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Building Maintainable Software, Java Edition by Gijs Wijnholds, Pascal van Eck, Rob van der Leek, Sylvan Rigal, Joost Visser

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Chapter 6. Separate Concerns in Modules

In a system that is both complex and tightly coupled, accidents are inevitable.

Charles Perrow’s Normal Accidents theory in one sentence

Guideline:

  • Avoid large modules in order to achieve loose coupling between them.

  • Do this by assigning responsibilities to separate modules and hiding implementation details behind interfaces.

  • This improves maintainability because changes in a loosely coupled codebase are much easier to oversee and execute than changes in a tightly coupled codebase.

The guidelines presented in the previous chapters are all what we call unit guidelines: they address improving maintainability of individual units (methods/constructors) in a system. In this chapter, we move up from the unit level to the module level.

Note

Remember that the concept of a module translates to a class in object-oriented languages such as Java.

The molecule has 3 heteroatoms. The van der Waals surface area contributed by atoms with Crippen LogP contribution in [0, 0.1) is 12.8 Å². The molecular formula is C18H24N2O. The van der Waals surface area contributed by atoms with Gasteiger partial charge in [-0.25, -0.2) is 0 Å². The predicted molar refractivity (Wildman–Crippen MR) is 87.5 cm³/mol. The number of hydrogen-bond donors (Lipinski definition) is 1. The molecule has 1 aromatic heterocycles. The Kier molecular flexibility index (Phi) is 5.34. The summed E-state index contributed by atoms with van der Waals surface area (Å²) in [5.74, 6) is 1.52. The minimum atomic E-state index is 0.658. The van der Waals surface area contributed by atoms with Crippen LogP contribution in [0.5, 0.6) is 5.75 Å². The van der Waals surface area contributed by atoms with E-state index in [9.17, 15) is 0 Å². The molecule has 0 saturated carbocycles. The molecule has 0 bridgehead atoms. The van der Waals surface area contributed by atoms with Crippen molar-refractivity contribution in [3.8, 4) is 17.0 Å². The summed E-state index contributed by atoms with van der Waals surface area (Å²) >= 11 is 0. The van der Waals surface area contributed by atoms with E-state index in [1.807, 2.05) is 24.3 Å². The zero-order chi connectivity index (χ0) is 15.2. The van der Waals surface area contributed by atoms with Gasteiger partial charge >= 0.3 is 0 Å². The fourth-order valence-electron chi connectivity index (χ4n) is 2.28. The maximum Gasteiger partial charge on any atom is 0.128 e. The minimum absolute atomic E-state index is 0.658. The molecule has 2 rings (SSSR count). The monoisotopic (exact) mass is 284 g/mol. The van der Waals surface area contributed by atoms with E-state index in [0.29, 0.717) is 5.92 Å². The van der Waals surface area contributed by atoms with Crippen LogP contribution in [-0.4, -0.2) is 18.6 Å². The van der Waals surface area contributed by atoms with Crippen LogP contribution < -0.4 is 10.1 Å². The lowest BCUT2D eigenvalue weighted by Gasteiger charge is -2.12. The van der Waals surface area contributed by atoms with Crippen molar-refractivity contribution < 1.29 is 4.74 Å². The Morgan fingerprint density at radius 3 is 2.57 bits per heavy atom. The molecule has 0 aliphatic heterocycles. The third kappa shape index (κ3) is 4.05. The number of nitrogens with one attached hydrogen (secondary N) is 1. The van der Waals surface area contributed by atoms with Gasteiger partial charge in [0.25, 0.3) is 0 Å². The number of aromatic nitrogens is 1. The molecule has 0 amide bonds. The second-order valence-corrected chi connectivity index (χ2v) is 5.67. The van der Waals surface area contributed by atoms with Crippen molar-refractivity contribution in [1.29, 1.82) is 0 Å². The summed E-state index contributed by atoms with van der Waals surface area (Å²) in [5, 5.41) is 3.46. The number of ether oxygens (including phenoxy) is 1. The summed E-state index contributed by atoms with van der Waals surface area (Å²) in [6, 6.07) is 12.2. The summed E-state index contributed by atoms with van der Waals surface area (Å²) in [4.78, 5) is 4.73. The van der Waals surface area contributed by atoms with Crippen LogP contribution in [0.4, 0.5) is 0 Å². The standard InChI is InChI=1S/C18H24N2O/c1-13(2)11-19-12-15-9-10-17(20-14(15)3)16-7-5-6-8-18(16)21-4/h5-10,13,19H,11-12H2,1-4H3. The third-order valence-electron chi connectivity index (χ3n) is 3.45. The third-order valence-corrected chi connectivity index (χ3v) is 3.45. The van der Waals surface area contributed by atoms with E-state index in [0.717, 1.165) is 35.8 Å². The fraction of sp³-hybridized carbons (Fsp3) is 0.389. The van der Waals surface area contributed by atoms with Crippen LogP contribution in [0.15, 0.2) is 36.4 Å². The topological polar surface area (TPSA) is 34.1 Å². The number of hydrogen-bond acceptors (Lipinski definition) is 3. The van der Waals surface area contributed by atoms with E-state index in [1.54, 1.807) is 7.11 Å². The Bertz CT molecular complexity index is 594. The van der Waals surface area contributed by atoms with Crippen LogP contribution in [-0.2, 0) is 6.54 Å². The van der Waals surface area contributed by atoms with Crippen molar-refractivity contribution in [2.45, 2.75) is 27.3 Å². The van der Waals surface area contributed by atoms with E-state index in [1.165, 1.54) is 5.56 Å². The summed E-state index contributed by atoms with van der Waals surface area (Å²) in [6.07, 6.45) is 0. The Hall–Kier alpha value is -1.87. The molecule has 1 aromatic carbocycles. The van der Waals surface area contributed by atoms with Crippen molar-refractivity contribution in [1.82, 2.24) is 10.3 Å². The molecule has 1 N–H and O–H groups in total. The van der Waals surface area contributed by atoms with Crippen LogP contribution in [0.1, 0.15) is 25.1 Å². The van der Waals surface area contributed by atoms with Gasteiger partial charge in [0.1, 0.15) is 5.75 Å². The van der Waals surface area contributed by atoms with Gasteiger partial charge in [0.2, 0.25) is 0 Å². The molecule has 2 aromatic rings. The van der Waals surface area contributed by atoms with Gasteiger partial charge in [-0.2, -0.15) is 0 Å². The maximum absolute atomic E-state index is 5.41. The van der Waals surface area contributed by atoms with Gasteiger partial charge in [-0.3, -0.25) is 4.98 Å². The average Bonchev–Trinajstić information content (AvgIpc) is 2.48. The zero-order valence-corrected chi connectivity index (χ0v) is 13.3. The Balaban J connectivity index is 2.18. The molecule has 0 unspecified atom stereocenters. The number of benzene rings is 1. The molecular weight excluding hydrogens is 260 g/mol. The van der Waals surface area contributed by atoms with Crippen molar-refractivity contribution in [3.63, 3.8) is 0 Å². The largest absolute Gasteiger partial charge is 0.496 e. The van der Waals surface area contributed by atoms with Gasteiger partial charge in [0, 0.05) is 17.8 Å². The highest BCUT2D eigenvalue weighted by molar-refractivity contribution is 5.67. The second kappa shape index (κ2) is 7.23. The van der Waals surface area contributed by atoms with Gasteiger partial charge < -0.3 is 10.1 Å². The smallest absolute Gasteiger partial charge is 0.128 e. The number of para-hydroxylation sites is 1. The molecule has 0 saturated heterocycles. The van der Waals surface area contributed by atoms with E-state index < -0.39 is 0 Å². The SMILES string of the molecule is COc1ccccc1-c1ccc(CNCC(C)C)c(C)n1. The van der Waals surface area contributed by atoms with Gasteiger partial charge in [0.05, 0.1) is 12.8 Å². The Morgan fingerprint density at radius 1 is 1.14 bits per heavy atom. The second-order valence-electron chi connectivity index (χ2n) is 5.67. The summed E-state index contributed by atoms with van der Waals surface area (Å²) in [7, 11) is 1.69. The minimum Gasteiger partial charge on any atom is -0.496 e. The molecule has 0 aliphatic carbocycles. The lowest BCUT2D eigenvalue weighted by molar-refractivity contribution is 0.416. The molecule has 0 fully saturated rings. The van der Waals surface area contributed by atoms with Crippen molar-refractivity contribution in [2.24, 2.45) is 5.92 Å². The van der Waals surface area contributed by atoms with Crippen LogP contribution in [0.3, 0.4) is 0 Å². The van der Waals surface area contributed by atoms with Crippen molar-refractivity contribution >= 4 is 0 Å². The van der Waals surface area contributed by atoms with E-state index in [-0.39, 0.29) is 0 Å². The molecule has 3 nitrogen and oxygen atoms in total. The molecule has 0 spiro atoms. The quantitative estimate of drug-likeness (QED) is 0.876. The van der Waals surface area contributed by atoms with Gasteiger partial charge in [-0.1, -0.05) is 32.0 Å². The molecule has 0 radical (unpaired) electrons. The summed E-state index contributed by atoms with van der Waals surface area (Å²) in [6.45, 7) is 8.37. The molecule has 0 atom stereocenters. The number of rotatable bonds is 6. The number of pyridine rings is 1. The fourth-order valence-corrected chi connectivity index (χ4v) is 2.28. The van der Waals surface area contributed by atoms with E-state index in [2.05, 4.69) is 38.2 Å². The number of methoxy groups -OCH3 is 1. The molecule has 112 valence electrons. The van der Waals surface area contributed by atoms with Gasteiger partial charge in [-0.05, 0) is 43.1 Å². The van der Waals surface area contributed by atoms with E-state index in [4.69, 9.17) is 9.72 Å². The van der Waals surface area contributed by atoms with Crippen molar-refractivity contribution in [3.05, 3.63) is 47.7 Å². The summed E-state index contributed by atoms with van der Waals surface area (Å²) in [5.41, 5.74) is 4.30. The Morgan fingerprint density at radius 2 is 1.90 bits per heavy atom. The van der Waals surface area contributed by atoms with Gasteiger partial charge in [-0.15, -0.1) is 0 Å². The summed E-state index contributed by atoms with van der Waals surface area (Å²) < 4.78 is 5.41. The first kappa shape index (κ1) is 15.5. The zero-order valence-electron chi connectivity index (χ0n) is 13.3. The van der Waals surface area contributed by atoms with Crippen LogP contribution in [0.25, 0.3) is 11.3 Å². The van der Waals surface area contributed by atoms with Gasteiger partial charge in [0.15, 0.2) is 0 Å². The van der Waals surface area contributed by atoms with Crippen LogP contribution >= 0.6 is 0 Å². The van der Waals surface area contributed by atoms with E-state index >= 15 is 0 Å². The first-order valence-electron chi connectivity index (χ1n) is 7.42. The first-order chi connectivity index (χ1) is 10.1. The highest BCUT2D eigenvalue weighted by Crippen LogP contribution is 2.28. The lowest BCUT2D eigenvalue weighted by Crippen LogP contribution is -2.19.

This module-level guideline addresses relationships between classes. This guideline is about achieving loose coupling.

We will use a true story to illustrate what tight coupling between classes is and why it leads to maintenance problems. This story is about how a class called UserService in the service layer of a web application started growing while under development and kept on growing until it violated the guideline of this chapter.

In the first development iteration, the UserService class started out as a class with only three methods, the names and responsibilities of which are shown in this ...

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